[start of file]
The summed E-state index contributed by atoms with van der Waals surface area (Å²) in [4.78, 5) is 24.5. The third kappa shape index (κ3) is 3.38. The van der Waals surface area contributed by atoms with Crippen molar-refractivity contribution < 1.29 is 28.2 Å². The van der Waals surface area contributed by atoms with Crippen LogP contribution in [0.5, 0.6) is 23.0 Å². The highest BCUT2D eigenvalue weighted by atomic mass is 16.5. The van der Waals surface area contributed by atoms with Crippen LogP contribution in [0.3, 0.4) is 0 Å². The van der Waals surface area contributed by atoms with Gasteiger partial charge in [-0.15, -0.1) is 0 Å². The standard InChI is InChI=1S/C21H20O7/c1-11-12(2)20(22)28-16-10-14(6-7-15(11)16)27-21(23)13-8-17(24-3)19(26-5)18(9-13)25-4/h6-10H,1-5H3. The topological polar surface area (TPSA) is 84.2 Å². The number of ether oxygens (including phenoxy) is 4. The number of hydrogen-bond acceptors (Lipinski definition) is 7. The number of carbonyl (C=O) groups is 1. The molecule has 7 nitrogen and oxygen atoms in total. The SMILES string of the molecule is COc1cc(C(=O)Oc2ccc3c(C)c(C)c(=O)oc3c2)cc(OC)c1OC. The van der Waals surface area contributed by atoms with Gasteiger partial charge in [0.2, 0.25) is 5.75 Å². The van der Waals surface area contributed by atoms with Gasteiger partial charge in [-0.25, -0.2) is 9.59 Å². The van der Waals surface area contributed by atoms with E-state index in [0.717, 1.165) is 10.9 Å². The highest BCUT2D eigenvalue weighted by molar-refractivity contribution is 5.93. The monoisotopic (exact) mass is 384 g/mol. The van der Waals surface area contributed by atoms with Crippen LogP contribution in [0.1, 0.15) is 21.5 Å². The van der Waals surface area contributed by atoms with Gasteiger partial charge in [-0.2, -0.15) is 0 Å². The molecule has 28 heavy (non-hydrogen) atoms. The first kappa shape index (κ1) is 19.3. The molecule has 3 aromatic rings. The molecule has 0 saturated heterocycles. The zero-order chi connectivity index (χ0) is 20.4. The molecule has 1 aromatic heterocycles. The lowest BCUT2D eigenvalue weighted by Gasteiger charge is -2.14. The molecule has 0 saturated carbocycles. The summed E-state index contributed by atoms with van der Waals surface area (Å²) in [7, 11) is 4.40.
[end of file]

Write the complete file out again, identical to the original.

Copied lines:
The summed E-state index contributed by atoms with van der Waals surface area (Å²) in [4.78, 5) is 24.5. The third kappa shape index (κ3) is 3.38. The van der Waals surface area contributed by atoms with Crippen molar-refractivity contribution < 1.29 is 28.2 Å². The van der Waals surface area contributed by atoms with Crippen LogP contribution in [0.5, 0.6) is 23.0 Å². The highest BCUT2D eigenvalue weighted by atomic mass is 16.5. The van der Waals surface area contributed by atoms with Crippen LogP contribution in [0.3, 0.4) is 0 Å². The van der Waals surface area contributed by atoms with Gasteiger partial charge in [-0.15, -0.1) is 0 Å². The standard InChI is InChI=1S/C21H20O7/c1-11-12(2)20(22)28-16-10-14(6-7-15(11)16)27-21(23)13-8-17(24-3)19(26-5)18(9-13)25-4/h6-10H,1-5H3. The topological polar surface area (TPSA) is 84.2 Å². The number of ether oxygens (including phenoxy) is 4. The number of hydrogen-bond acceptors (Lipinski definition) is 7. The number of carbonyl (C=O) groups is 1. The molecule has 7 nitrogen and oxygen atoms in total. The SMILES string of the molecule is COc1cc(C(=O)Oc2ccc3c(C)c(C)c(=O)oc3c2)cc(OC)c1OC. The van der Waals surface area contributed by atoms with Gasteiger partial charge in [0.2, 0.25) is 5.75 Å². The van der Waals surface area contributed by atoms with Gasteiger partial charge in [-0.25, -0.2) is 9.59 Å². The van der Waals surface area contributed by atoms with E-state index in [0.717, 1.165) is 10.9 Å². The highest BCUT2D eigenvalue weighted by molar-refractivity contribution is 5.93. The monoisotopic (exact) mass is 384 g/mol. The van der Waals surface area contributed by atoms with Crippen LogP contribution in [0.1, 0.15) is 21.5 Å². The van der Waals surface area contributed by atoms with Gasteiger partial charge in [-0.2, -0.15) is 0 Å². The molecule has 28 heavy (non-hydrogen) atoms. The first kappa shape index (κ1) is 19.3. The molecule has 3 aromatic rings. The molecule has 0 saturated heterocycles. The zero-order chi connectivity index (χ0) is 20.4. The molecule has 1 aromatic heterocycles. The lowest BCUT2D eigenvalue weighted by Gasteiger charge is -2.14. The molecule has 0 saturated carbocycles. The summed E-state index contributed by atoms with van der Waals surface area (Å²) in [7, 11) is 4.40.